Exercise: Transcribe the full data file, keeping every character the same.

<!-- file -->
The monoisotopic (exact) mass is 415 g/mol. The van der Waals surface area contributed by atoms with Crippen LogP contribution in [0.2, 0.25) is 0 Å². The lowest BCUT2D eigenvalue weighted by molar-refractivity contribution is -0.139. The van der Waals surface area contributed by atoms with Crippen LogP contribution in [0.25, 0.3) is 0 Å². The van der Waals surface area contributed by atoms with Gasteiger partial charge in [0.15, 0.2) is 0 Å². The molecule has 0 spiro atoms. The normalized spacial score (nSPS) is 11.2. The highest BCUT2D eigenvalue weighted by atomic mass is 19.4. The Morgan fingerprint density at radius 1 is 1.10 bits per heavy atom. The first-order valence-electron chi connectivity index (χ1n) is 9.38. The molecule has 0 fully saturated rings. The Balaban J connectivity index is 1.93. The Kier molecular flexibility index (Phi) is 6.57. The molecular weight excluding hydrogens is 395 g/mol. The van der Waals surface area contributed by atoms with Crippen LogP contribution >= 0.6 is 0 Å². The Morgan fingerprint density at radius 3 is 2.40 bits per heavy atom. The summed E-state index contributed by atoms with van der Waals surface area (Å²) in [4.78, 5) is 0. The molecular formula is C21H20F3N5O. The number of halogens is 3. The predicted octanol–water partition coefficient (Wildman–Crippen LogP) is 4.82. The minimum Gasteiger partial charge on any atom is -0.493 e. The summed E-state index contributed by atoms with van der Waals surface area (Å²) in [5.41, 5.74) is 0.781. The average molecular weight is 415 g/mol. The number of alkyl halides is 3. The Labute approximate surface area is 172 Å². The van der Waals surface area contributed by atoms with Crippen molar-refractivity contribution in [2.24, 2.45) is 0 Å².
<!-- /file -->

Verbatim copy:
The monoisotopic (exact) mass is 415 g/mol. The van der Waals surface area contributed by atoms with Crippen LogP contribution in [0.2, 0.25) is 0 Å². The lowest BCUT2D eigenvalue weighted by molar-refractivity contribution is -0.139. The van der Waals surface area contributed by atoms with Crippen LogP contribution in [0.25, 0.3) is 0 Å². The van der Waals surface area contributed by atoms with Gasteiger partial charge in [0.15, 0.2) is 0 Å². The molecule has 0 spiro atoms. The normalized spacial score (nSPS) is 11.2. The highest BCUT2D eigenvalue weighted by atomic mass is 19.4. The Morgan fingerprint density at radius 1 is 1.10 bits per heavy atom. The first-order valence-electron chi connectivity index (χ1n) is 9.38. The molecule has 0 fully saturated rings. The Balaban J connectivity index is 1.93. The Kier molecular flexibility index (Phi) is 6.57. The molecular weight excluding hydrogens is 395 g/mol. The van der Waals surface area contributed by atoms with Crippen LogP contribution >= 0.6 is 0 Å². The Morgan fingerprint density at radius 3 is 2.40 bits per heavy atom. The summed E-state index contributed by atoms with van der Waals surface area (Å²) in [4.78, 5) is 0. The molecular formula is C21H20F3N5O. The number of halogens is 3. The predicted octanol–water partition coefficient (Wildman–Crippen LogP) is 4.82. The minimum Gasteiger partial charge on any atom is -0.493 e. The summed E-state index contributed by atoms with van der Waals surface area (Å²) in [5.41, 5.74) is 0.781. The average molecular weight is 415 g/mol. The number of alkyl halides is 3. The Labute approximate surface area is 172 Å². The van der Waals surface area contributed by atoms with Crippen molar-refractivity contribution in [2.24, 2.45) is 0 Å².